Those who have experienced God’s brokenness, are more likely to see God’s hand in other difficult situations; they can remain calm and hopeful in times of crisis. Broken Christians may hold important positions, but they do not depend on them. With grace they can let go of status. The life of a broken Christian is more attractive because it is genuine. Others allow themselves to be influenced by brokenness because it does not demand attention, it does not impose itself, it does not assume greatness. Broken saints are not afraid of the opinion of others because they are not trying to be popular. They do not seek conflict, but neither do they run away from it. They are willing and available to be used by the Lord as peacemakers. They can be helpful and firm, gentle and meek.
Healing The Brokenhearted
The Lord is not detached from the suffering of His people. Jesus felt the pain of Mary and Martha at the graveside of their brother. He was moved to tears, even though He knew that Lazarus would soon come to life again. Our Lord showed that He felt the pain of the Christians persecuted by Saul when He said, “Saul, Saul, why do you persecute Me?” (Acts 9:4). Our Lord understands that “heartache crushes the spirit” (Pr. 15:13). Therefore we also read that “the LORD is close to the brokenhearted and saves those who are crushed in spirit” (Ps. 34:18), and “He heals the brokenhearted and binds up their wounds” (Ps. 147:3).
When we are brokenhearted the Lord is close to us, feels our pain and desires to heal us (Lk. 4:18). As to how and when, He knows best. When we trust Him we can experience His peace during the breaking and the healing process. Surely the promise of the Lord Himself holds true: “Peace I leave with you; My peace I give you. I do not give to you as the world gives. Do not let your hearts be troubled and do not be afraid” (Jn. 14:27).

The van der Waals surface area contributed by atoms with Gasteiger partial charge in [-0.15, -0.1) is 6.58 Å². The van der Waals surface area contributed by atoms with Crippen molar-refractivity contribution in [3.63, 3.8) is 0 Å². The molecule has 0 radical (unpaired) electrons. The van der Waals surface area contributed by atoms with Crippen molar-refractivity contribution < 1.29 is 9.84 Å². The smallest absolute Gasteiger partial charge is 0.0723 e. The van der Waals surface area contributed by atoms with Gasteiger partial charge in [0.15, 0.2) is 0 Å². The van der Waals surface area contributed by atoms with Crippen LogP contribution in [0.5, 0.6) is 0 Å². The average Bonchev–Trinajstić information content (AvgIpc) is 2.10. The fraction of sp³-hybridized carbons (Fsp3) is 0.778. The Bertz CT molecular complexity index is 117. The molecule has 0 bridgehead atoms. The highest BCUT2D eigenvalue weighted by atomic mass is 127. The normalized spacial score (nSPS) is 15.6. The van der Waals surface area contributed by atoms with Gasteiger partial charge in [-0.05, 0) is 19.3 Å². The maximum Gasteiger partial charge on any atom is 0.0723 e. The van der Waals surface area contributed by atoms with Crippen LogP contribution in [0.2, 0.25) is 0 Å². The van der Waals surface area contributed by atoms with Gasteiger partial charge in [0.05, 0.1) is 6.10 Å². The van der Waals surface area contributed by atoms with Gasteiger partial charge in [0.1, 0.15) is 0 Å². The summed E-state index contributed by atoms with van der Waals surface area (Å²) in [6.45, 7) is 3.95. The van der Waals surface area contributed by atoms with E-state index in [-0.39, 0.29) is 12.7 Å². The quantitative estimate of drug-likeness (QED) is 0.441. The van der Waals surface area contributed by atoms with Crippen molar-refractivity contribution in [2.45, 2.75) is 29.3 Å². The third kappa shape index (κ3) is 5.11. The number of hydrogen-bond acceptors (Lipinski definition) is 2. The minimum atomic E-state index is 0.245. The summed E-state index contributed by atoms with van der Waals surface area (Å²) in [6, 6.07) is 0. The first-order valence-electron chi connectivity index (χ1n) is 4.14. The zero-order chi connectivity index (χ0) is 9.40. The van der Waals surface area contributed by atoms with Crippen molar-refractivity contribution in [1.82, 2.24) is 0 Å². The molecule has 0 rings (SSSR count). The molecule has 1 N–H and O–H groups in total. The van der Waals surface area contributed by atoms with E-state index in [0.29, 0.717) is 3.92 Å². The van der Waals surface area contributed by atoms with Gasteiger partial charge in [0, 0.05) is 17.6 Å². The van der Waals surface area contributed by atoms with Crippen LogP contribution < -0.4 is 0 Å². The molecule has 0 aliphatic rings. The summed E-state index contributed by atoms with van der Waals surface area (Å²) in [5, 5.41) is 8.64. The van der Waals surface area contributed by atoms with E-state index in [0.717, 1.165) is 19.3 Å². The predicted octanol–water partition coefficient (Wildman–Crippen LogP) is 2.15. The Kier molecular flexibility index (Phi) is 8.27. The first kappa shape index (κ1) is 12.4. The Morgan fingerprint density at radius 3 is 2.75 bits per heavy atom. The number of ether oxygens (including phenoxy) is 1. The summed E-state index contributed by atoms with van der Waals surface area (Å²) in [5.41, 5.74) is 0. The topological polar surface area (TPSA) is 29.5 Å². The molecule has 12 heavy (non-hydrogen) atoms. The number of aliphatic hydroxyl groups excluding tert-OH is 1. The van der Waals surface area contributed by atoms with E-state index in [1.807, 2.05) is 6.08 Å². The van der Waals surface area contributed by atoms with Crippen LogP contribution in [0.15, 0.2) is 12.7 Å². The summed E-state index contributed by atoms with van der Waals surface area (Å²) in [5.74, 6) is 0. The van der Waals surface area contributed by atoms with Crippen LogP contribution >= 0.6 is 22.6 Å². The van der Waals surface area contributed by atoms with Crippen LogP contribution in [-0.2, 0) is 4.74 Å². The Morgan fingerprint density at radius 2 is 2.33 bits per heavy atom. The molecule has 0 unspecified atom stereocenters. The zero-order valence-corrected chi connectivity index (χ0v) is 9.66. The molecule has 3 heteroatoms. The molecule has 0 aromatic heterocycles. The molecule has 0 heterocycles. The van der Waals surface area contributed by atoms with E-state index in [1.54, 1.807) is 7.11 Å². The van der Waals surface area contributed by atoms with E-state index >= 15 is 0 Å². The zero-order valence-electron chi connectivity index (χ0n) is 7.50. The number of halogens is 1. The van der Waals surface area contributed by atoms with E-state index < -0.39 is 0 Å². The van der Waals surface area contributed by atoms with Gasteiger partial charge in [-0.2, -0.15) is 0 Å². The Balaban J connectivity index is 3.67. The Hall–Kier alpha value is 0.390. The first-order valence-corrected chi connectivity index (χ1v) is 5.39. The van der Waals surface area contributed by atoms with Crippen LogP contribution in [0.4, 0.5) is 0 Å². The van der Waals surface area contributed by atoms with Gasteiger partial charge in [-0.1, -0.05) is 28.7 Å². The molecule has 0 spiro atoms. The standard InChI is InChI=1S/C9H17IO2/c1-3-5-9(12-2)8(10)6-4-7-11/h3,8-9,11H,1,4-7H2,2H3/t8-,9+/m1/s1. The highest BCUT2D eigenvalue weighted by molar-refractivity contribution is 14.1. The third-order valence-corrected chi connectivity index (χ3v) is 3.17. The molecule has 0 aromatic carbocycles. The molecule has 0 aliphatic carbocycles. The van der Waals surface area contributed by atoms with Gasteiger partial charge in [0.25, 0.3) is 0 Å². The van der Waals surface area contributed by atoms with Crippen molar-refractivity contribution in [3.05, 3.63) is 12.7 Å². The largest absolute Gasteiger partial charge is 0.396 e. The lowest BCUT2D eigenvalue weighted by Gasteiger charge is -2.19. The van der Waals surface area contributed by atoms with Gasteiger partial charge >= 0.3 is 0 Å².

The Goal: Christ-Likeness
Sometimes we understand what He is trying to achieve in our life, and sometimes we simply “cannot understand the work of God” (Eccl. 11:5). In those moments, when pain and darkness combine, when everything in us demands relief, change, or at least a good explanation, when we feel like giving up, running away or simply becoming hard, we must force ourselves to trust Him. He works calmly and lovingly with a glorious purpose, “until Christ is formed in you” (Gal. 4:19). We have been “predestined to be conformed to the likeness of His Son” (Rom. 8:28- 29). Are we making progress? Paul was confident “that He who began a good work in you will carry it on to completion until the day of Christ Jesus” (Phil. 1:6). The Lord will not give up on us. He will not avoid using pain when pain is needed. But He will not allow more pain than what is necessary to achieve His goal. Deep inside we know that we need breaking. But only if we really trust Him will we ever pray, “Lord, break me!”
The secular world values the strong, forceful ones who get things done. Our Lord values the humble, gentle and meek (Mt. 5:3-11). Our strong opinions, preferences and traditions often hinder the development of God’s plans for our life. He wants to see more of Christ in the life of every Christian, and therefore He sets out to break that which gets in the way. He wants to break that sin which enslaves us, the lies that distort our vision, those fears that hold us back, those earthly dreams and passions that will lessen our impact.
Once wild horses are broken in, they wait, listen, follow instructions and become useful to their Master. Such horses know when to run and when to stop. Has our strong will been broken yet? Are we still trying to serve the Lord on our own terms? We all need to be broken. We all need to be made small.
D. L. Moody said, “We may easily be too big for God to use, but never too small.” It is when we feel weak, lost and lonely – when we feel broken – that we become really conscious of our need for God’s grace. When we are broken we will value and believe the Lord’s words: “My grace is sufficient for you, for My power is made perfect in weakness.” In time we will share Paul’s experience and conclude: “For when I am weak, then I am strong” (2 Cor. 12:9-10). Perhaps a day will come when we will look back and wonder why it took us so long to earnestly pray, “Lord, break me!”
By Philip Nunn
With permission to publish by: Sam Hadley, Grace & Truth, 210 Chestnut St., Danville, IL., USA. Website: www.gtpress.org